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  • Insatiable Thirst and a Finite Supply: An Assessment of Municipal Water-Conservation Policy in Greater Phoenix, Arizona, 1980–2007
  • Kelli L. Larson (bio), Annie Gustafson (bio), and Paul Hirt (bio)

The availability of freshwater for human consumption, agricultural production, economic development, and a variety of ecosystem services is at the forefront of global concerns regarding the sustainable use of natural resources. Worldwide, 70 percent of water is used for agricultural irrigation, while more than one billion people lack adequate water for their essential needs.1 Water management is complicated by rural migration and rapid growth in dense cities, where supplying water to meet increasing demands is a significant challenge. Much of this urban growth is occurring in relatively arid regions, from the Far East to the American Southwest, necessitating special attention to water policies in desert metropolitan regions.

Over the last century, the world has experienced a sixfold increase in water consumption—twice the rate of population growth. 2 Although the [End Page 107] minimum amount of water needed for basic human uses is estimated at five to eight gallons per person daily, rates of consumption far exceed basic needs in developed nations. Water demand also varies widely, from thirty-four gallons per capita daily (GPCD) in Germany to more than one hundred in the United States. Even within the United States, water consumption varies significantly from place to place, with some of the highest rates in southwestern Sunbelt cities such as Phoenix, Arizona. Illusions of abundance are prevalent in desert cities throughout the American Southwest, despite the semi-arid climate, recurring droughts, and ultimately limited water supplies.3

In metropolitan Phoenix, the focus of this article, the proliferation of hyper-green golf courses, human-made lakes, and well-watered lawns sustains a historic pattern of perpetuating an artificially lush oasis in defiance of the native Sonoran Desert ecosystem.4 The resultant high water-use rates not only far exceed national averages but also substantially exceed consumption in more conservation-minded desert cities nearby, such as Tucson, which has an average water-use rate of 172 gallons per capita daily compared to 230 GPCD in Phoenix.5 Ironically, these high rates of consumption persist today despite nearly three decades of conservation efforts mandated by the Arizona Groundwater Management Act (GMA) of 1980. Herein we examine the weakening of this often-heralded state water law, focusing on the mandate to achieve “reasonable reductions in per capita use” in the state’s capital and central urban region.6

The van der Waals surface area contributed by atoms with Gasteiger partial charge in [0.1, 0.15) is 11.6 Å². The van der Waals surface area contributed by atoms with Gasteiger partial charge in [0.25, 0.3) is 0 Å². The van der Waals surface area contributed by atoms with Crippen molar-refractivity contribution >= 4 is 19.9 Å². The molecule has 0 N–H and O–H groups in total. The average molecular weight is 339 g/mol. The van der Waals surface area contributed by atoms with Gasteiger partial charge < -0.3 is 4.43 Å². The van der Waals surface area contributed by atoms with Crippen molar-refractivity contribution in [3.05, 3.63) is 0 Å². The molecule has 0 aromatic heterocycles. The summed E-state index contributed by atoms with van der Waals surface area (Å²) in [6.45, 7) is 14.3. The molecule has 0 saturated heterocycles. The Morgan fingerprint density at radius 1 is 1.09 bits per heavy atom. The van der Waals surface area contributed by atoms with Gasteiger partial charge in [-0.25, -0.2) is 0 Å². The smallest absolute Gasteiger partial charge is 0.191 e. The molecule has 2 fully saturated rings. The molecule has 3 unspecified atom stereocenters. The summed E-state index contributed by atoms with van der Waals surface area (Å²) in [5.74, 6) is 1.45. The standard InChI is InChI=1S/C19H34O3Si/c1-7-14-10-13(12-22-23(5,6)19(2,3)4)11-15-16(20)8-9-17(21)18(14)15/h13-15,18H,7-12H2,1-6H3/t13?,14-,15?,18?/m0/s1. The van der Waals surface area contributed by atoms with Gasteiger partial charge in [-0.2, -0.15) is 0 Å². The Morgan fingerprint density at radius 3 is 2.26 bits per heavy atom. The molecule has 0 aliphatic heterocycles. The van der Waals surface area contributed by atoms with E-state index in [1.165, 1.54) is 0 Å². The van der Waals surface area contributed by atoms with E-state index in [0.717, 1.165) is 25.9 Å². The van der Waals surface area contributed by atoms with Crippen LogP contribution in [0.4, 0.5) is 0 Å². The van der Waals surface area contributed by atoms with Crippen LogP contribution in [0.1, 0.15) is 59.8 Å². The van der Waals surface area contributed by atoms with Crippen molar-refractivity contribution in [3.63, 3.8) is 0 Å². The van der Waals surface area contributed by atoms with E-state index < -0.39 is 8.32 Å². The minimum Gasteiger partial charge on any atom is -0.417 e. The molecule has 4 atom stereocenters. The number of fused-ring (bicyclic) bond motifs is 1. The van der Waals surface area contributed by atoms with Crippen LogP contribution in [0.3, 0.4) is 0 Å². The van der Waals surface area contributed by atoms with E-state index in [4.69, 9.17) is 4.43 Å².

Although the GMA was designed to end groundwater overdraft by 2025, in part through progressively more efficient water-use standards, our findings reveal that the Arizona Department of Water Resources, the state legislature, and the municipal water providers in metropolitan Phoenix have steadily eroded conservation standards and made woefully inadequate progress toward reducing urban water demand. These changes not only counteract state legislative goals, but they also defy repeated calls by Governor Janet Napolitano to establish a “culture of conservation” in Arizona.7 Instead, our research shows that a libertarian culture of consumption remains firmly in place and is evident in high water-use rates, weakened regulations for reducing water demands, perpetual attention to the utilization (not conservation) of renewable water, and continued searches for additional water supplies to support growth and economic development.

Conservation, or the reduction of water use through enhanced efficiency, is becoming an increasingly important component of sustainable resource management.8 Water importation and supply augmentation have been the [End Page 108] traditional response to water scarcity in the American West, but such opportunities are increasingly problematic. The hunt for additional water supplies cannot go on forever, especially given the environmental, social, and economic costs of giant water development projects.9 In the face of limited supplies, conservation (also referred to as demand management in this paper) is an integral part of sustainable water use in urban areas. Accordingly, we focus on the historic changes in municipal conservation policy between the passage of the GMA in 1980 and today (2008). Before empirically demonstrating the weak, declining commitment to conservation in metropolitan Phoenix, we first set the stage for our analysis by describing the severity of the area’s resource problems...